At a youth conference that has become an 11-year tradition in eastern Canada, Young Women Gen. Pres. Ardeth G. Kapp called on LDS teenagers to help "make miracles happen."
The Young Women leader was the keynote speaker at the Toronto Ontario Region Youth Conference, Aug. 29-Sept. 2, which was attended by nearly 400 young people, ages 14-18. The conference, the theme of which was "Let Your Light So Shine," drew participants from six stakes. It was held on the University of Toronto, Erindale campus.In telling the youths how they could be part of making miracles, Pres. Kapp said, "One of the greatest miracles in the New Testament occurred as Christ was teaching 5,000 people."
She related how disciples searched for food to feed the multitude, but could find only five loaves and two fishes, which had been supplied by a young lad. After blessing the food, the Savior instructed His disciples to distribute it to the multitude. After the people had eaten, 12 baskets of food were left over.
"The young boy gave all he had and the Lord took it, blessed it, sanctified it and passed it," said Pres. Kapp. "Sometimes we hold back because we think our offering is meager or we don't feel comfortable, but if we offer all we have, it will be enough and miracles can happen."
Pres. Kapp urged the youths to hold up their own light and watch the miracles happen in their own lives and in the lives of those around them, as others follow their example.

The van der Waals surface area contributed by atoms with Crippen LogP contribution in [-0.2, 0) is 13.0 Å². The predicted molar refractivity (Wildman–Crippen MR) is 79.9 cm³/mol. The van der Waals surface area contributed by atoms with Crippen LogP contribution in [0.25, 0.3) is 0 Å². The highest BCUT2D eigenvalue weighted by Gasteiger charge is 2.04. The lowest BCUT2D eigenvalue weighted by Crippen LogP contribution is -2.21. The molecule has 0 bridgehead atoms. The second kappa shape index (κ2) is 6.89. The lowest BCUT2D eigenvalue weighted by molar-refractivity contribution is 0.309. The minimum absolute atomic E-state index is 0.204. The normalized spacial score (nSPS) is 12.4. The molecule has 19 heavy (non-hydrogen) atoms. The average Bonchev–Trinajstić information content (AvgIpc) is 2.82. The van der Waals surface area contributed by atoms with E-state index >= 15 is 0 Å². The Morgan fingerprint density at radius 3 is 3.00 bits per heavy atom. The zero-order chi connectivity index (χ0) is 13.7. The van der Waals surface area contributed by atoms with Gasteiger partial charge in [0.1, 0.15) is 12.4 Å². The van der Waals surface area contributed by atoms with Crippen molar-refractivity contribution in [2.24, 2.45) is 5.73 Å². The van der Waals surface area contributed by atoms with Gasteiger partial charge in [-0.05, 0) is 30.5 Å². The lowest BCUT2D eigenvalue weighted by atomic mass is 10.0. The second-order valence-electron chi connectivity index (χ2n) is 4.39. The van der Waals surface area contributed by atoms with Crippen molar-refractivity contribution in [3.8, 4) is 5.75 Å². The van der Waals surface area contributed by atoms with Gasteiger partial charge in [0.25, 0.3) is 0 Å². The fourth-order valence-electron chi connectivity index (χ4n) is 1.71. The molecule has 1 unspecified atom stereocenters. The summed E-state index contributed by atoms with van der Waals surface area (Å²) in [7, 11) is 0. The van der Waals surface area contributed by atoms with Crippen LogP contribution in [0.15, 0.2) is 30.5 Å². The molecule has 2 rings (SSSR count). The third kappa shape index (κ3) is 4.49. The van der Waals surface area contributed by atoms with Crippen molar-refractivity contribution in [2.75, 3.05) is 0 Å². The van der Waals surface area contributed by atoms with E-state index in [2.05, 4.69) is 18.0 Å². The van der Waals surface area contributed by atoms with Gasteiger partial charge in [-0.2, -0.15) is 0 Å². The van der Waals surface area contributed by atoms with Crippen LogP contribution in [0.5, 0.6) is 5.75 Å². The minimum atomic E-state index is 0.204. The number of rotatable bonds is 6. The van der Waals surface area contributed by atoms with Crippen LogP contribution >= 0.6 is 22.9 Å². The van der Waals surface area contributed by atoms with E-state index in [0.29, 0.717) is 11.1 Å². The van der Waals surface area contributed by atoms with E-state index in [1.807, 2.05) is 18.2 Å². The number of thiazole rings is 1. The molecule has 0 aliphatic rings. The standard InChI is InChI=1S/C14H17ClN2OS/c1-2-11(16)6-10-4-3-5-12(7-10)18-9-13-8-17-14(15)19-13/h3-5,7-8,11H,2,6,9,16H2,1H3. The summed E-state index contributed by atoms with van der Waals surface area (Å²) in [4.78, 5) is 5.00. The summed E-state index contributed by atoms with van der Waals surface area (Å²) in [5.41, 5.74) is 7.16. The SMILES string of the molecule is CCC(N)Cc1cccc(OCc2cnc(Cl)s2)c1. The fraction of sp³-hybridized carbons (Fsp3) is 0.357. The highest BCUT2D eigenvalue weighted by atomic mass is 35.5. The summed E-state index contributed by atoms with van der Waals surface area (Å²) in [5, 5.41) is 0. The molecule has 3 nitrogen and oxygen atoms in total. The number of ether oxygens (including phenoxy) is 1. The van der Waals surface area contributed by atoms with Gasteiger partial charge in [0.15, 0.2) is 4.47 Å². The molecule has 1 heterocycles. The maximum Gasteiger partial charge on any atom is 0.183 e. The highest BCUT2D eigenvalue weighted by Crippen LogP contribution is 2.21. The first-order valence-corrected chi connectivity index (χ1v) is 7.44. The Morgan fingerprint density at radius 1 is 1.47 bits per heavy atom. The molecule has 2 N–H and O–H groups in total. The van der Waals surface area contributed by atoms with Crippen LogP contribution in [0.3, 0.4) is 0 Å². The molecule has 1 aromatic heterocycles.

The Toronto Ontario Region Youth Conference has become one of the highlights for LDS youths and their friends. Eleven years ago, the conference began as an opportunity for a select group of youths, said conference director Courtney J. Lassetter, a counselor in the Toronto Ontario Stake presidency. "It was designed to be a conference for the most committed youths in the stakes to give them leadership training and experience," said Pres. Lassetter.
However, through the years, the concept behind the conference has expanded and evolved into a week of workshops, lectures, and entertainment open to all youths in the area and planned almost entirely by area youths. "We still give that small group of youths leadership training and experience, but we have opened the conference to the larger group of youth members. We try to meet a little broader range of interest and needs," Pres. Lassetter said.
This year's conference attracted not only LDS youths, but also many of their friends, he reported. "Last year we had one baptism as a result of this activity. I am sure we will have even more this year." The only requirement for conference-goers is that they abide by Church standards during the week of the activity and participate in all the events.
The conference also gave youths an opportunity to develop socially, said Pres. Lassetter. Basic etiquette and social skills were taught in workshops and then, as one of the conference highlights, a dinner-dance was held on the conference's closing night. Although it was not a date activity, young men were assigned partners whom they were to escort to and from the dance. They were also to ask their partners for the first and last dances of the evening.
The conference was definitely a success, Pres. Lassetter said. And the tradition can only get better.
"For next year, we think we will start planning earlier. We hope the conference is strengthening the youth program in the wards and stakes throughout the area."